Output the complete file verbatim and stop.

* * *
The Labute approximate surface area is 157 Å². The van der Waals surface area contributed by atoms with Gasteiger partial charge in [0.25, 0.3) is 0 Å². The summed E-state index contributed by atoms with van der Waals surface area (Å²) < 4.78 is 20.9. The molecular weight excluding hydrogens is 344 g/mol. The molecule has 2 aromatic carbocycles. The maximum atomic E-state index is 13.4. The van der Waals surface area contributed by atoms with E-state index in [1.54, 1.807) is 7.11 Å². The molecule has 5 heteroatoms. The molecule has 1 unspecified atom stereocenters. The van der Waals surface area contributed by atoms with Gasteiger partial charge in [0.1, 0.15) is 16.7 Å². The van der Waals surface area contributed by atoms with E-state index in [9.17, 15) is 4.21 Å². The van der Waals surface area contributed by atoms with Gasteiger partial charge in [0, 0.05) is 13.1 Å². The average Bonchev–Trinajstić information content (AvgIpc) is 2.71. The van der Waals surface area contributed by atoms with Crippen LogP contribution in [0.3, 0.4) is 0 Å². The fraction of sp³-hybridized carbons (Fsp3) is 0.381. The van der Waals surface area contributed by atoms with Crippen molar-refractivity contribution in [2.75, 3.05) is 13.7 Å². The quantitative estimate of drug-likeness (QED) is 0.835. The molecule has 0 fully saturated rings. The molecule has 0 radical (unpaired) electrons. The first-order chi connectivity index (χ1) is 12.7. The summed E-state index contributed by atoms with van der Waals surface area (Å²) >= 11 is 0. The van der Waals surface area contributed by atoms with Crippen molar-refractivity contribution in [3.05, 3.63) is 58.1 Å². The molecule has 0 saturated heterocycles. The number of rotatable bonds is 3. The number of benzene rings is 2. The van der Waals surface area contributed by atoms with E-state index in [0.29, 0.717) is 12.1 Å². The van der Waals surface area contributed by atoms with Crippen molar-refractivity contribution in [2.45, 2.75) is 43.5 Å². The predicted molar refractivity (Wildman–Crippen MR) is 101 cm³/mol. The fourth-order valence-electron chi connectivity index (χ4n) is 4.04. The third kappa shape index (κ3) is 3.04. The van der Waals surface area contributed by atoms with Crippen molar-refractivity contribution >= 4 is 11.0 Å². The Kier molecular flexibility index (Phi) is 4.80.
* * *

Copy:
The Labute approximate surface area is 157 Å². The van der Waals surface area contributed by atoms with Gasteiger partial charge in [0.25, 0.3) is 0 Å². The summed E-state index contributed by atoms with van der Waals surface area (Å²) < 4.78 is 20.9. The molecular weight excluding hydrogens is 344 g/mol. The molecule has 2 aromatic carbocycles. The maximum atomic E-state index is 13.4. The van der Waals surface area contributed by atoms with E-state index in [1.54, 1.807) is 7.11 Å². The molecule has 5 heteroatoms. The molecule has 1 unspecified atom stereocenters. The van der Waals surface area contributed by atoms with Gasteiger partial charge in [0.1, 0.15) is 16.7 Å². The van der Waals surface area contributed by atoms with E-state index in [9.17, 15) is 4.21 Å². The van der Waals surface area contributed by atoms with Gasteiger partial charge in [0, 0.05) is 13.1 Å². The average Bonchev–Trinajstić information content (AvgIpc) is 2.71. The van der Waals surface area contributed by atoms with Crippen LogP contribution in [0.3, 0.4) is 0 Å². The fraction of sp³-hybridized carbons (Fsp3) is 0.381. The van der Waals surface area contributed by atoms with Crippen molar-refractivity contribution in [2.75, 3.05) is 13.7 Å². The quantitative estimate of drug-likeness (QED) is 0.835. The molecule has 0 fully saturated rings. The molecule has 0 radical (unpaired) electrons. The first-order chi connectivity index (χ1) is 12.7. The summed E-state index contributed by atoms with van der Waals surface area (Å²) >= 11 is 0. The van der Waals surface area contributed by atoms with Crippen molar-refractivity contribution in [3.05, 3.63) is 58.1 Å². The molecule has 0 saturated heterocycles. The number of rotatable bonds is 3. The number of benzene rings is 2. The van der Waals surface area contributed by atoms with E-state index in [0.29, 0.717) is 12.1 Å². The van der Waals surface area contributed by atoms with Crippen molar-refractivity contribution in [2.45, 2.75) is 43.5 Å². The predicted molar refractivity (Wildman–Crippen MR) is 101 cm³/mol. The fourth-order valence-electron chi connectivity index (χ4n) is 4.04. The third kappa shape index (κ3) is 3.04. The van der Waals surface area contributed by atoms with Crippen molar-refractivity contribution >= 4 is 11.0 Å². The Kier molecular flexibility index (Phi) is 4.80.